author = "Weiss, {L. J.} and J. Blustein",
year = "1996",
language = "English (US)",
volume = "86",
pages = "1742--1747",
journal = "American Journal of Public Health",
issn = "0090-0036",
publisher = "American Public Health Association Inc.",
number = "12",

}

TY - JOUR

T1 - Faithful patients

T2 - The effect of long-term physician-patient relationships on the costs and use of health care by older Americans

AU - Weiss, L. J.

AU - Blustein, J.

PY - 1996

Y1 - 1996

N2 - Objectives. This study examined the impact of duration of physician- patient ties on the processes and costs of medical care. Methods. The analyses used a nationally representative sample of Americans 65 years old or older who participated in the Medicare Current Beneficiary Survey in 1991 and had a usual source of care. Results. Older Americans have long-standing ties with their physicians; among those with a usual source of care, 35.8% had ties enduring 10 years or more. Longer ties were associated with a decreased likelihood of hospitalization and lower costs. Compared with patients with a tic of 1 year or less, patients with ties of 10 years or more incurred $316.78 less in Part B Medicare costs, after adjustment for key demographic and health characteristics. However, substantial impacts on the use of selected preventive care services and the adoption of certain healthy behaviors were not observed. Conclusions. This preliminary study suggests that long-standing physician-patient ties foster less expensive, less intensive medical care. Further studies are needed to confirm these findings and to understand how duration of tie influences the processes and outcomes of care.

AB - Objectives. This study examined the impact of duration of physician- patient ties on the processes and costs of medical care. Methods. The analyses used a nationally representative sample of Americans 65 years old or older who participated in the Medicare Current Beneficiary Survey in 1991 and had a usual source of care. Results. Older Americans have long-standing ties with their physicians; among those with a usual source of care, 35.8% had ties enduring 10 years or more. Longer ties were associated with a decreased likelihood of hospitalization and lower costs. Compared with patients with a tic of 1 year or less, patients with ties of 10 years or more incurred $316.78 less in Part B Medicare costs, after adjustment for key demographic and health characteristics. However, substantial impacts on the use of selected preventive care services and the adoption of certain healthy behaviors were not observed. Conclusions. This preliminary study suggests that long-standing physician-patient ties foster less expensive, less intensive medical care. Further studies are needed to confirm these findings and to understand how duration of tie influences the processes and outcomes of care.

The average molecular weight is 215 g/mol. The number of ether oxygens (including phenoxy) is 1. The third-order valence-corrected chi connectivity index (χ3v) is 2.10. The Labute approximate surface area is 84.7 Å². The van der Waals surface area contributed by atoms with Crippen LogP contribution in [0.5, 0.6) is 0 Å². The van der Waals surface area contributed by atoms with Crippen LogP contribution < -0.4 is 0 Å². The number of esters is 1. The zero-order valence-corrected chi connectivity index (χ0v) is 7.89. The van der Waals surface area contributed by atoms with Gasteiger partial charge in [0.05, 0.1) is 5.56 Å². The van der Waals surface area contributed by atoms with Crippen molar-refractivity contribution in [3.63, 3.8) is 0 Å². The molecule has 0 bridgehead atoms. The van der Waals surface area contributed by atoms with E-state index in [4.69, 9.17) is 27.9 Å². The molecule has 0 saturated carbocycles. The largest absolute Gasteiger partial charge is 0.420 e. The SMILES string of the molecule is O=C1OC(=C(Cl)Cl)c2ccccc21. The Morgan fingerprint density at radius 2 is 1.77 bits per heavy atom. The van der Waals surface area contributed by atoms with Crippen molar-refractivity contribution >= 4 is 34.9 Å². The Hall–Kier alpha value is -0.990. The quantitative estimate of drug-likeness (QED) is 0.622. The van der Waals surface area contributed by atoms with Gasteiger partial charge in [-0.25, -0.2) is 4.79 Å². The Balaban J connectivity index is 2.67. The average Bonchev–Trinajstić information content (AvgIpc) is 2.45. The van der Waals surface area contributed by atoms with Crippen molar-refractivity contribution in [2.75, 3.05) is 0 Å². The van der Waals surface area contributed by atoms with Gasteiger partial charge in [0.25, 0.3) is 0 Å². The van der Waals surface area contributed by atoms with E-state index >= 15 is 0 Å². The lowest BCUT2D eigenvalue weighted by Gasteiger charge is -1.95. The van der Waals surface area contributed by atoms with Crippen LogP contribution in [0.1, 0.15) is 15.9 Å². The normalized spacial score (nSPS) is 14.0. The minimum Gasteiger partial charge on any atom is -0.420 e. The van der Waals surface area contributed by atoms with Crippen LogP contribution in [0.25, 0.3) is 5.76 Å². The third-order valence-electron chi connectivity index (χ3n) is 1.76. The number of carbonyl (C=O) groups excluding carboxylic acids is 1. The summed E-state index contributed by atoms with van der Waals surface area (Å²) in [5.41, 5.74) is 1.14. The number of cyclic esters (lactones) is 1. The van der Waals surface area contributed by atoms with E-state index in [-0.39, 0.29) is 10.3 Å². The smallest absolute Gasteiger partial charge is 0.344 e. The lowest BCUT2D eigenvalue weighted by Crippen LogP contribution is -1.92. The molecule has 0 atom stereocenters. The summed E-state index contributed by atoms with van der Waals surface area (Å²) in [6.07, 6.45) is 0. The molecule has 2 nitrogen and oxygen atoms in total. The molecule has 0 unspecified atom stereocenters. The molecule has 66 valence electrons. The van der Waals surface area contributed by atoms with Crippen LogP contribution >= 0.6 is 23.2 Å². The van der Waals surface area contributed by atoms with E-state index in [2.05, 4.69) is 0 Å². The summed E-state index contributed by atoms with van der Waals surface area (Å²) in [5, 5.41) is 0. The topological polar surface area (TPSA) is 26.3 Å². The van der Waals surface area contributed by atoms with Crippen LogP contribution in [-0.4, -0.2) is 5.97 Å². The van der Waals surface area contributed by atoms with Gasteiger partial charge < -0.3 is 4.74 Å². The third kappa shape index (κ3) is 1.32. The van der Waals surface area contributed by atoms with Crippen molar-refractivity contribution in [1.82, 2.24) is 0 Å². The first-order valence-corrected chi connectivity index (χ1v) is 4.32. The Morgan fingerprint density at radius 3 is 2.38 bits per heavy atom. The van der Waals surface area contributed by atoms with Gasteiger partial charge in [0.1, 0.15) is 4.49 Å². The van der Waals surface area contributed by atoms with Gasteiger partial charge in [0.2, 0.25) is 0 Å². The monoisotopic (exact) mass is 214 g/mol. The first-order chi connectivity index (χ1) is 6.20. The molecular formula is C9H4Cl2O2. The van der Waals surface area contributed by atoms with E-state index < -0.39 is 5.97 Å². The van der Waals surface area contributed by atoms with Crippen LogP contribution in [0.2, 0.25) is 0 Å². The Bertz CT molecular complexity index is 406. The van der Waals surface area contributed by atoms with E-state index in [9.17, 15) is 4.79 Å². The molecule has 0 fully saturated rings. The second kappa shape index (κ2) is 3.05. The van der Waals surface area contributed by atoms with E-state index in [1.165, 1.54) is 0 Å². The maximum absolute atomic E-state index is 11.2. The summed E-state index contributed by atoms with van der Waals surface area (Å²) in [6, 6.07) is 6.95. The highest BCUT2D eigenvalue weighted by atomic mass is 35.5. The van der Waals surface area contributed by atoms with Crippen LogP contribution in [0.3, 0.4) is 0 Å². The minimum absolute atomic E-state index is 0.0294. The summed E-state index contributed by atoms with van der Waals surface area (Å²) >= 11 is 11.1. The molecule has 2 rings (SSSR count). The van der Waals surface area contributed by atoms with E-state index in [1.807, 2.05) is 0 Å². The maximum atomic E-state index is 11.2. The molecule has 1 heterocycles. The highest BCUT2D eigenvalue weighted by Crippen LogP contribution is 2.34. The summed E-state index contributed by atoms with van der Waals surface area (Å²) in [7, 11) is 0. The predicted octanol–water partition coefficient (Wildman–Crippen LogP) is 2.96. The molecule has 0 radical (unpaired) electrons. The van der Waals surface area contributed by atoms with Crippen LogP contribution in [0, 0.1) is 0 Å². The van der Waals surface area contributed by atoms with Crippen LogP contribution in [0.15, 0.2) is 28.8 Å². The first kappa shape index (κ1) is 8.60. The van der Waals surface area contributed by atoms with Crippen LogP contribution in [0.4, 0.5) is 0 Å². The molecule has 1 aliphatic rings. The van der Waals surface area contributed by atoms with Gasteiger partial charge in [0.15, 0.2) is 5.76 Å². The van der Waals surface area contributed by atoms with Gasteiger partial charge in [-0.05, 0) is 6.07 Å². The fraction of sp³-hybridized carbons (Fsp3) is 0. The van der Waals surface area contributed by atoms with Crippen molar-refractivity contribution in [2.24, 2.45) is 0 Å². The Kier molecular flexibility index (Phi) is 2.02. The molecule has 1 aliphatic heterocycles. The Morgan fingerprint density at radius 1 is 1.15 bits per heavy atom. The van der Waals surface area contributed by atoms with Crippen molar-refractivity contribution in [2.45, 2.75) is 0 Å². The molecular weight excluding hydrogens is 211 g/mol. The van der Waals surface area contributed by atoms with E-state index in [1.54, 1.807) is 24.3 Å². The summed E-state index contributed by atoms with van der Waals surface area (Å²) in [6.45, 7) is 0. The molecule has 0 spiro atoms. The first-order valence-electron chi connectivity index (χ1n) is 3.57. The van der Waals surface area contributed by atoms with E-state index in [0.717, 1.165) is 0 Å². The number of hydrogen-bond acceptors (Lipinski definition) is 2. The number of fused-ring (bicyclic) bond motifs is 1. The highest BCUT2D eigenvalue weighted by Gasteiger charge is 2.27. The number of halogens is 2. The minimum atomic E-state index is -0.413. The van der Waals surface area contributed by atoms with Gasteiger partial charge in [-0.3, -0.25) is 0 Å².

UR - http://www.scopus.com/inward/record.url?scp=0030471931&partnerID=8YFLogxK

UR - http://www.scopus.com/inward/citedby.url?scp=0030471931&partnerID=8YFLogxK

M3 - Article

VL - 86

SP - 1742

EP - 1747

JO - American Journal of Public Health

JF - American Journal of Public Health

SN - 0090-0036

IS - 12

ER -